When I left off last time, I was in the south of France. Well yesterday I traveled to Italy to begin my adventure here. Among the volunteers at Chateau la Merienne, it was decided to take a day trip to see Toulon, the city to which we had all taken the train. It had a beachy vibe, mixed with the urbanity of cultural pockets. This created a great place to wander, listening to many varieties of music spill out of windows and echo in the alleyways. There was a boardwalk along the port, where the locals were relaxing and gearing up to watch a rugby game. Toulon was worth visiting to see all sorts of people living a French Riviera lifestyle.

(I will add more pictures of Toulon later--I have had difficulties uploading photos recently)

On my last true day in France, I took a dip in the Mediterranean in wonderment at how warm the water was. The waves looked black with teal tips when I swam out as far as my arms and legs would carry me. I treaded water and floated in the center of the little cove for as long as possible, turning in circles, trying to memorize the mountains and beach.

It was definitely hard to leave France--its amazing how close you can become with people you live with for only a few weeks. But all the same, the boys drove me over the Italian border yesterday and I am once again on my own.

We set off early, after I had shoved all my clothes back in my bags. The plan was to get me to Ventimiglia, a town right across the border so I could catch a train the next morning at 6:30 to Rome. The drive was beautiful, though there were moments when I thought the wind might sweep us right off the road. We stopped in Monaco, excited to hit three countries in one day.

I knew Monaco was small, but at one point we were driving along the French side and I was able to see across the width of the country and to the Sea beyond. Monte Carlo was charming in a polished and pretty way. Walking around, the architecture was detailed and fancy. It reminded me somewhat of Paris, but with more mosaics and gold edges. You can practically smell the wealth of it, the yachts lined up in the harbor, each bigger than the next. We grabbed sandwiches and ate in the park near the center of town. Green everywhere, it felt like a pocket of wonderland. We realized just how posed it was when my friend sat on a rock and found it was hollow and plastic. Next we walked through a casino, simply for the experience. Green-lit and with a colorful carpet, the slot machines got more ridiculous as we walked through until we reached the 'Glitter Kitty' machine and decided to head back. With a bit more exploring all three of us decided that Monaco was fun to visit, but nothing more.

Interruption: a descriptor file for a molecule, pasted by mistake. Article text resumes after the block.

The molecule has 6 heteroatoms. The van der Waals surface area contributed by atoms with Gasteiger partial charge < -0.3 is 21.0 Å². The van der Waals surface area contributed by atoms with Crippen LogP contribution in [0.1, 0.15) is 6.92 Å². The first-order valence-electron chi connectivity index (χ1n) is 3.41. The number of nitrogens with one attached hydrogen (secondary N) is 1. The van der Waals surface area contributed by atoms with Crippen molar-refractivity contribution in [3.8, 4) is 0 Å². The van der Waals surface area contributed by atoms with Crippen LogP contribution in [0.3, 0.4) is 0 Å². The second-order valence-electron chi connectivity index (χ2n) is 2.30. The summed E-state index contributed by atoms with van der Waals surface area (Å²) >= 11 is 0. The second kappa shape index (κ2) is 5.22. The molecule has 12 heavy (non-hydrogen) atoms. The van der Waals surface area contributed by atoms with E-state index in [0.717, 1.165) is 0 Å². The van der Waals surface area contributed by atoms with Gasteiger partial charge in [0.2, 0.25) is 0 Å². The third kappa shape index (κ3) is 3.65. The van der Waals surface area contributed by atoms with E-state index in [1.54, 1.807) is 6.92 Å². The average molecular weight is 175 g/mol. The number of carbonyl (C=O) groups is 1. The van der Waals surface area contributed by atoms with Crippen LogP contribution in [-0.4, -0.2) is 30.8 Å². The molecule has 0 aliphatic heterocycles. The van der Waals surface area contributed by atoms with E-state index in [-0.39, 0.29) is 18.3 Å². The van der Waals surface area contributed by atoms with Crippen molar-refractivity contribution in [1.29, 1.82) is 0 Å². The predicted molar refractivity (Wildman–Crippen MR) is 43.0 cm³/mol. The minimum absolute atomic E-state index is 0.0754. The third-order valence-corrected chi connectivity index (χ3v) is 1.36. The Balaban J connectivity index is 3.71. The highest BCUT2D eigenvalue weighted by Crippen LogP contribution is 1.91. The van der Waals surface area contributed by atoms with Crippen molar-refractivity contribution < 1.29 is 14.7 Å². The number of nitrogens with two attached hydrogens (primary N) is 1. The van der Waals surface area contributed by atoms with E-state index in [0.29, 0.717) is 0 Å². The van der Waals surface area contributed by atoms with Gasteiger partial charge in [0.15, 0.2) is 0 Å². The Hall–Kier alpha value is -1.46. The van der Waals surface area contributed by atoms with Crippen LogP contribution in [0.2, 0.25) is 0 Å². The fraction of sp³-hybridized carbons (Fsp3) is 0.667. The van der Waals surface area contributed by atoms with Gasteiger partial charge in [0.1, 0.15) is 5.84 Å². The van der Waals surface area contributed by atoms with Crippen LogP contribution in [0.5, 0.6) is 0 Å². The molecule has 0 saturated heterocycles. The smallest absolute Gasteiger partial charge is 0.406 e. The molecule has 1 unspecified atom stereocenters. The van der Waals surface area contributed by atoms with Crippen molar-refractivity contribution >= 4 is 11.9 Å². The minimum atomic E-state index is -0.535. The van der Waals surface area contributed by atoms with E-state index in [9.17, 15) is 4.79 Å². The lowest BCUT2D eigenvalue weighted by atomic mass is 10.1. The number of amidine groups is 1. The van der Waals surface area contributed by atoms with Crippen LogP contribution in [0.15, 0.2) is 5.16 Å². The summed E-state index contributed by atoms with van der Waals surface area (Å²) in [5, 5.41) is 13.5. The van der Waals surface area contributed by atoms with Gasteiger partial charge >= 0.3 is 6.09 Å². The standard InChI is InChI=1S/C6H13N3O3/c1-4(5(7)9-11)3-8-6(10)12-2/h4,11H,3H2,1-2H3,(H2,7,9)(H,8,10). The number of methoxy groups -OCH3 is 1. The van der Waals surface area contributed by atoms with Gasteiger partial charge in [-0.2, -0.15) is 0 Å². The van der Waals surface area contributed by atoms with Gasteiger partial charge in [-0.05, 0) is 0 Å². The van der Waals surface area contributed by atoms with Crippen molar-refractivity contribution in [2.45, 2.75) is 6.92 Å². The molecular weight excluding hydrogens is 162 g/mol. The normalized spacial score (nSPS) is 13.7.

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Another half an hour driving and we were in Italy. Ventimiglia exceeded all expectations. Partially old crumbled buildings and partially modern cafes and pizza places, it sat right against a gorgeous stone beach. I know it is the same sea, yet the water looked brighter and more aqua than in France. The waves crashed here, though only around knee-height. The beach had very little sand, just rocks ranging from the size of my fist to pebbles no bigger than a pea. In the distance you could see the French coastline jutting out.

Next we crossed the small waterway that split Ventimiglia in half and then climbed as high up as we could go. Here the buildings were older and falling down. The tiny streets with their cobblestones and arches displayed underwear and dresses hung to dry. Up and down, they wound and led us to a church from 1100 that was bare of paintings. However, the house came in all colors: golden, cream, salmon, pink, lavender, and gray with shutters in many more shades than that.

Headed back towards the car and grabbed my first Italian gelato on the way. Then began the chase to find my Airbnb host for the night. This was the first time I had rented a room via Airbnb. My best tip would be to make sure all details like an address and meeting time are put in place a few days prior to arrival, while you still have plenty of access to wifi. There was some miscommunication between my host and I, as I realized I didn't have her full address. After find a free wifi hotspot and a few emails, we straightened things out and I got to my room. It was comfortable, with some great paintings on the walls and a small balcony. I said ciao to my friends from France and settled in with a piece of focaccia sitting on the balcony, listening to the scooters pass by.

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Now I am on a train to Roma. I stumbled to the train station while it was still dark this morning, forgetting my lunch on the mantle of my rented room. Dragged my bags up the steps, bought a much more expensive lunch, dragged my bags down some steps and boarded my train. In case any of you ever are hauling bags through metro and train stations, I have a bit of a strategy: if you can stack your bags, do so then face the stair rail and shuffle sideways up or down the steps, using one hand for leverage and the other clutching at the handles of your luggage. It may look quite silly, but with continued practice it can be an efficient skill. Currently I am facing another three hours of train with five already behind me. I must say that the TGV train I took in France was more comfortable and faster-moving than this, although my Trenitalia ticket was half the price for double the time. A frugal traveler must do what she can to conserve her funds, this means sacrificing comfort and gaining a leg cramp or two in order to spend a few unexpected nights in Rome.